At least three residents of Hyderabad city – all of them Muslim – have been served notices by the Unique Identification Authority of India, directing them to prove that they are Indian citizens and have not obtained Aadhaar numbers through fraudulent means.
According to the notices, dated February 3, the individuals have been summoned because the authority’s regional office in Hyderabad received “a complaint/allegation” that they were not Indian nationals and had obtained Aadhaar through “false pretences” and by submitting false documents.
The notice claimed that the Hyderabad regional office has instituted an inquiry into the veracity of the allegation, and summoned the three before inquiry officer Amita Bindroo on February 20 to produce original documents to prove their citizenship. If they fail to appear in person and produce the documents, their Aadhaar numbers will be deactivated. However, the notice did not specify the documents that would be considered proof of citizenship.
In a statement, the government body said the hearing had been postponed to May “since it may take them [the three respondents] some more time to collect their original documents that they had submitted for obtaining Aadhaar, as informed by the state police”.
Under the Aadhaar Act, 2016, Aadhaar numbers are linked to an individual’s residency, not citizenship. All residents of India, including foreign nationals, are eligible for Aadhaar if they have been residing in India for more than 182 days before applying to enrol with the Unique Identification Authority of India.
“So with what authority is UIDAI asking people to prove their citizenship?” asked Muzafarullah Khan Shafaat, a lawyer representing the three who have been summoned. “As per the Aadhaar rules, if UIDAI finds that someone has fraudulently acquired Aadhar, they are supposed to deactivate the number and ask for proof of original documents, not for proof of citizenship.”
According to Shafaat, his clients are illiterate, belong to working-class families, and are residents of the same locality. “All of them got their Aadhaar cards made in 2017 and 2018 at the same enrolment centre,” he added. The lawyer said his clients did not wish to speak to the media, and are now struggling to put together documents that they hope will prove they are Indians.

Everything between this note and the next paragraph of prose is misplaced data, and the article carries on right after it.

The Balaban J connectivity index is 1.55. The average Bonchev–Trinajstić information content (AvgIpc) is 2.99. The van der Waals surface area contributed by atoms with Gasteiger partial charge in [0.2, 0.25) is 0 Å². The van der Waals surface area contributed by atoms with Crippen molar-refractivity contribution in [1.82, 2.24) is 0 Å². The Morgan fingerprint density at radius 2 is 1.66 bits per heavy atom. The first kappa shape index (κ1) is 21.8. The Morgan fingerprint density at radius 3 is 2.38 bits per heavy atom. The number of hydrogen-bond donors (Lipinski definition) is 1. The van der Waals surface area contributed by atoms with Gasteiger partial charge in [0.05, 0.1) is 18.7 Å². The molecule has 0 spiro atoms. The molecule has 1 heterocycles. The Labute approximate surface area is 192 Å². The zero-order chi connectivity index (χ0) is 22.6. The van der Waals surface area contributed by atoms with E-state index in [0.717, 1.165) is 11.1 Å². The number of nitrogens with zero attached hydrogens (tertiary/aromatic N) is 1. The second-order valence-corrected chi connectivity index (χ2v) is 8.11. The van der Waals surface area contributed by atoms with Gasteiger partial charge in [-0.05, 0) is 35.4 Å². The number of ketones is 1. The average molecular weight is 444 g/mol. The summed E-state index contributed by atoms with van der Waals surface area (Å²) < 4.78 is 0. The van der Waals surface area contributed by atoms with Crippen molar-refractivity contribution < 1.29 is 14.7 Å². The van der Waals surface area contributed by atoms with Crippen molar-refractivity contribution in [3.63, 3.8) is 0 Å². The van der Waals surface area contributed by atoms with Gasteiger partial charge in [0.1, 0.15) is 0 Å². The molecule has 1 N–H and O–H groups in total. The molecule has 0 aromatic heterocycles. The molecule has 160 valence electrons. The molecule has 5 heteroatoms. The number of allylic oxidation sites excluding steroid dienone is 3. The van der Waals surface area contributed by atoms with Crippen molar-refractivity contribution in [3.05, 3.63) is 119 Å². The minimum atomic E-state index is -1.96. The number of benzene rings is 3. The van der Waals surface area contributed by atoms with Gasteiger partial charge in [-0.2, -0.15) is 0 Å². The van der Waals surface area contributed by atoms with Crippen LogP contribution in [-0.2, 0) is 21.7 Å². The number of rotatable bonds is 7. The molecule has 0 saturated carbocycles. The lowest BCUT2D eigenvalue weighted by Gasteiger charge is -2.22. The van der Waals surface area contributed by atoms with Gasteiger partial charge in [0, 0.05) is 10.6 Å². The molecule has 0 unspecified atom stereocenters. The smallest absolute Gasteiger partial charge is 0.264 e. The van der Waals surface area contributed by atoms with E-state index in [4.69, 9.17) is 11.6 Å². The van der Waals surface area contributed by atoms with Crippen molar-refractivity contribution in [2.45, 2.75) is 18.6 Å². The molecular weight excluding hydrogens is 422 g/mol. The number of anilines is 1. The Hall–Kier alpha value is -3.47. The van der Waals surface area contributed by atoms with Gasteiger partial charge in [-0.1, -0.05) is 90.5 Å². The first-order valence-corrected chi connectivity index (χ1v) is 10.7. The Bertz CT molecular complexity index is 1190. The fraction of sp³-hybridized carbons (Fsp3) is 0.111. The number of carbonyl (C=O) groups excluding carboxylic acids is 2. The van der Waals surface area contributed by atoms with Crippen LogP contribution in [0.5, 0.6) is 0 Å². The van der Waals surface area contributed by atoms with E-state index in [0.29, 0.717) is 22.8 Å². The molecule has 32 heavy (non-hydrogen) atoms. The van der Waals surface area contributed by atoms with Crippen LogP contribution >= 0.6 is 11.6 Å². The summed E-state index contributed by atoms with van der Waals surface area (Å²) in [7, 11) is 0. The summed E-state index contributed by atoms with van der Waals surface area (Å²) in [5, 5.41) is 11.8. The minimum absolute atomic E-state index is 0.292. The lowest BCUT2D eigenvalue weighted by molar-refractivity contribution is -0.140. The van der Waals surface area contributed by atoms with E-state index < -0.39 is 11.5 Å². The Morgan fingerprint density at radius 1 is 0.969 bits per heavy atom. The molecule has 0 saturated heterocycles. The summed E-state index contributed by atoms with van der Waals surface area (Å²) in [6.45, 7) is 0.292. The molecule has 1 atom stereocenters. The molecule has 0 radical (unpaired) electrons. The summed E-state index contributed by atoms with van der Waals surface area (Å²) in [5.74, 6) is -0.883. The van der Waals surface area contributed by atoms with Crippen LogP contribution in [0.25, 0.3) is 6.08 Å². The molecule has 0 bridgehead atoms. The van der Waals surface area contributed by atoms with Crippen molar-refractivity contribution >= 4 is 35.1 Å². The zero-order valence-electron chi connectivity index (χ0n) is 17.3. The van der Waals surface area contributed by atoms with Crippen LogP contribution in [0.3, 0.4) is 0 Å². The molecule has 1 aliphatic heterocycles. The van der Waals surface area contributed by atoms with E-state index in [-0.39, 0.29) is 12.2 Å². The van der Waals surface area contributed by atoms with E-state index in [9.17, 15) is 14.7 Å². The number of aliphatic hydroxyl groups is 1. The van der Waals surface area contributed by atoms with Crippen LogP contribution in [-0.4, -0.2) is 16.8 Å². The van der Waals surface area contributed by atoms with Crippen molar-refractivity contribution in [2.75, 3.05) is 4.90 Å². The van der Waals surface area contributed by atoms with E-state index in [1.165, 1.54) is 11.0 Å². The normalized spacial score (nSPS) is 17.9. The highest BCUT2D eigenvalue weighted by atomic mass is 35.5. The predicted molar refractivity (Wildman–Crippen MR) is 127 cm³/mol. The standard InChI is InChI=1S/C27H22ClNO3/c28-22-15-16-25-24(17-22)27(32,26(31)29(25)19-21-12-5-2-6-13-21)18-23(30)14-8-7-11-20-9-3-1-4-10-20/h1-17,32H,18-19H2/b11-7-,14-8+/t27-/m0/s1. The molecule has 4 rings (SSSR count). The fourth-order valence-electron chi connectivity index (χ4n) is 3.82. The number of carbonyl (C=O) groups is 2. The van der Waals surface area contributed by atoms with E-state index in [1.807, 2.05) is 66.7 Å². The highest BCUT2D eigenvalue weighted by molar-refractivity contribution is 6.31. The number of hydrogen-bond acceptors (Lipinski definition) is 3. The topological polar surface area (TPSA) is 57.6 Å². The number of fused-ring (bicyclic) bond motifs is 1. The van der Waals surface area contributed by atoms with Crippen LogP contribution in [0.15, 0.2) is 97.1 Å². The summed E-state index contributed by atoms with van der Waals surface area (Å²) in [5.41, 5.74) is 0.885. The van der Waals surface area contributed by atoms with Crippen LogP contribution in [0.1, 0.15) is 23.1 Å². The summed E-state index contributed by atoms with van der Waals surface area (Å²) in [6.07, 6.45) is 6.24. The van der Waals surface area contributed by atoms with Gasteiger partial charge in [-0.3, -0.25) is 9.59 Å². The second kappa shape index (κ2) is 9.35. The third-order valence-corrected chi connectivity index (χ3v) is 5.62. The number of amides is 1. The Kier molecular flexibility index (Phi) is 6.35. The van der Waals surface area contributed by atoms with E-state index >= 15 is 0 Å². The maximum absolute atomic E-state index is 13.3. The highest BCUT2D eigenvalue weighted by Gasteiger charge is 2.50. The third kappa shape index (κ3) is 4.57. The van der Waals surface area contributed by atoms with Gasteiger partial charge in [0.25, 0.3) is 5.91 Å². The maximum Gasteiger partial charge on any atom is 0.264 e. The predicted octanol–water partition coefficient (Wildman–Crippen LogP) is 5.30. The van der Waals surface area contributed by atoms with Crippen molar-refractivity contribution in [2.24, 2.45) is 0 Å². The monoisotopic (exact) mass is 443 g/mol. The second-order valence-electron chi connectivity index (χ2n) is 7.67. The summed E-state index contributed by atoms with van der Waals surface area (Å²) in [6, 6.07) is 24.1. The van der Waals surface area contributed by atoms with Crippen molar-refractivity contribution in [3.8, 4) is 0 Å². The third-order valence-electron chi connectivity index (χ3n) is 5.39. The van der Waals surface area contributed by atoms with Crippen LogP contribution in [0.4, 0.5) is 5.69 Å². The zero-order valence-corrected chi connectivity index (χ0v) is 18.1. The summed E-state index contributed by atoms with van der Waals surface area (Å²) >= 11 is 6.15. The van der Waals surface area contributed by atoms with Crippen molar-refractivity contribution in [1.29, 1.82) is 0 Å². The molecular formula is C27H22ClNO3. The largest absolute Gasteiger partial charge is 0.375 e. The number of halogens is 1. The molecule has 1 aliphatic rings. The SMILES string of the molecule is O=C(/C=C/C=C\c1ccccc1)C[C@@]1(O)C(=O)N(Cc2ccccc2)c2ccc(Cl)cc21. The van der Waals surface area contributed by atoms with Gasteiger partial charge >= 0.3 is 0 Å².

The unique identification authority claimed the notices were part of a “routine quality improvement process” that is regularly conducted. “These notices have nothing to do with citizenship and cancellation of Aadhaar number is in no way related to the nationality of any resident,” it added. “Sometimes it becomes necessary to cancel the Aadhaar number when it is found that a resident has obtained it by submitting false biometrics or documents.”
The government body clarified that Aadhaar was not “a document of citizenship” and the Aadhaar Act mandates that the UIDAI “ascertain the residency of a person in India for 182 days prior to applying for Aadhaar”. The authority said its regional office in Hyderabad had received reports that 127 people had acquired Aadhaar on “false pretences”, and the preliminary investigation found them to be undocumented immigrants.
The notices come amid protests against the Citizenship Amendment Act, which was passed in December, and the National Register of Citizens. The amended Act provides citizenship to refugees from six minority religious communities from Bangladesh, Afghanistan and Pakistan, provided they have lived in India for six years and entered the country by December 31, 2014. It has been widely criticised for excluding Muslims, leading to protests against it. The government also intends to conduct a National Register of Citizens drive across India to identify undocumented immigrants. Its critics fear that the amended citizenship law, clubbed with the NRC, will be misused to target Muslims since the Citizenship Act now has religion as a criterion.